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A deeper look at the 'filial correction' of Pope Francis

Fri, 09/29/2017 - 18:26

Washington D.C., Sep 29, 2017 / 04:26 pm (CNA).- After Catholic scholars issued what they termed a “filial correction” of Pope Francis, what exactly were their charges and how should a Catholic receive the letter?

The filial correction “represents the concerns of some among the Catholic faithful at what are being perceived more broadly speaking as the Pope’s intended teachings, but which may not accurately represent the Pope’s actual teachings,” Dr. Jacob Wood, a theology professor at the Franciscan University of Steubenville, told CNA.

The letter “is the manifestation of the opinion and concerns of those theologians who have signed it,” Wood explained. It is “not an authoritative statement of the meaning of the documents that it discusses,” he added.

More than 60 Catholic clergy and scholars originally sent a letter to Pope Francis on August 11 as a “filial correction” for “heretical positions” that the Pope has “effectively upheld.”

The 25-page “Correctio filialis de haeresibus propagates” by the clergy and scholars, who now number over 100, says that through “Amoris Laetitia” and in “other words, deeds and omissions of Your Holiness,” there has been a “propagation of heresies” that must be addressed concerning “marriage, the moral life, and the reception of the sacraments.”

They noted that Pope Francis has not answered the “dubia,” or questions regarding ambiguous or unclear sections of Amoris Laetitia, which were expressed privately to him in a letter from four cardinals in September 2016, and made public in November 2016.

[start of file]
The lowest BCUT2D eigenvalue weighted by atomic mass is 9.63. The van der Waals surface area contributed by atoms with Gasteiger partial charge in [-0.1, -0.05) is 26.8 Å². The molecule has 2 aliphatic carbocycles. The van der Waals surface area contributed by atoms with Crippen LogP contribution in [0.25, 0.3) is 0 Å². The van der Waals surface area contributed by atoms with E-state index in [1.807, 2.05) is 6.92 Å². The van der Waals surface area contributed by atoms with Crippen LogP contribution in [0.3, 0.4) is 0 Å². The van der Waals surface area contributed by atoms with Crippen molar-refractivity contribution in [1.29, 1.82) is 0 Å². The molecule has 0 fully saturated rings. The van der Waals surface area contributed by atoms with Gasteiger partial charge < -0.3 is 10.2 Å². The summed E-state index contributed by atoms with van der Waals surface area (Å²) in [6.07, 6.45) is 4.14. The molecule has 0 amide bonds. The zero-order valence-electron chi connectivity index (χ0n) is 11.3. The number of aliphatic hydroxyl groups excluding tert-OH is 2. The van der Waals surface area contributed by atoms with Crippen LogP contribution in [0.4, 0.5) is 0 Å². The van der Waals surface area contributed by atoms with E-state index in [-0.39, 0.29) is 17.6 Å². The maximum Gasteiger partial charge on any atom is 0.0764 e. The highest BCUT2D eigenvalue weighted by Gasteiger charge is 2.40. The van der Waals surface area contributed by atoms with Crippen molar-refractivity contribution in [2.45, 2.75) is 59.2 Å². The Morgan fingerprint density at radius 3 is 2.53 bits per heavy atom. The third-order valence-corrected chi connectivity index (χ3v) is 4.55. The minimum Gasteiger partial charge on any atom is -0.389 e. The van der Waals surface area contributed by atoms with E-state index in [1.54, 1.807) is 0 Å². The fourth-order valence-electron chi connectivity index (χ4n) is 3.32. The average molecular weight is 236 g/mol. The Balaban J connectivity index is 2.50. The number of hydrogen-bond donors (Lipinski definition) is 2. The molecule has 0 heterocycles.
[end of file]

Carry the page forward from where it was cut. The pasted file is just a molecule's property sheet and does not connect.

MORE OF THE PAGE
The four cardinals were Cardinal Raymond Burke; Cardinal Walter Brandmüller, president emeritus of the Pontifical Committee for Historical Sciences; and the recently-deceased Cardinals Carlo Caffarra, Archbishop Emeritus of Bologna and Joachim Meisner, Archbishop Emeritus of Cologne.

The “correction,” released to the public this week, charges that bishops are teaching that divorced and remarried couples can sacrilegiously receive Holy Communion, because of the Pope’s actions, and his apparent decision not to publicly respond to the “dubia.”

“They are accusing Pope Francis of being responsible for people denying basic Catholic doctrine about what constitutes a mortal sin,” Wood said.

Many of the authors have worked “a lifetime in theological study,” he said, and while the scholars’ charge that Pope Francis is at least leading to the propagation of heresy “is significant,” it also “causes a great deal of controversy in the Church, and not a little bit of scandal.”

“The fact that people would feel the need to say this,” he added, “does not mean that they are perfectly justified in doing so, or that they’ve gone about it in all the right ways.”

The filial correction differs from the “dubia” in two key aspects, Wood said.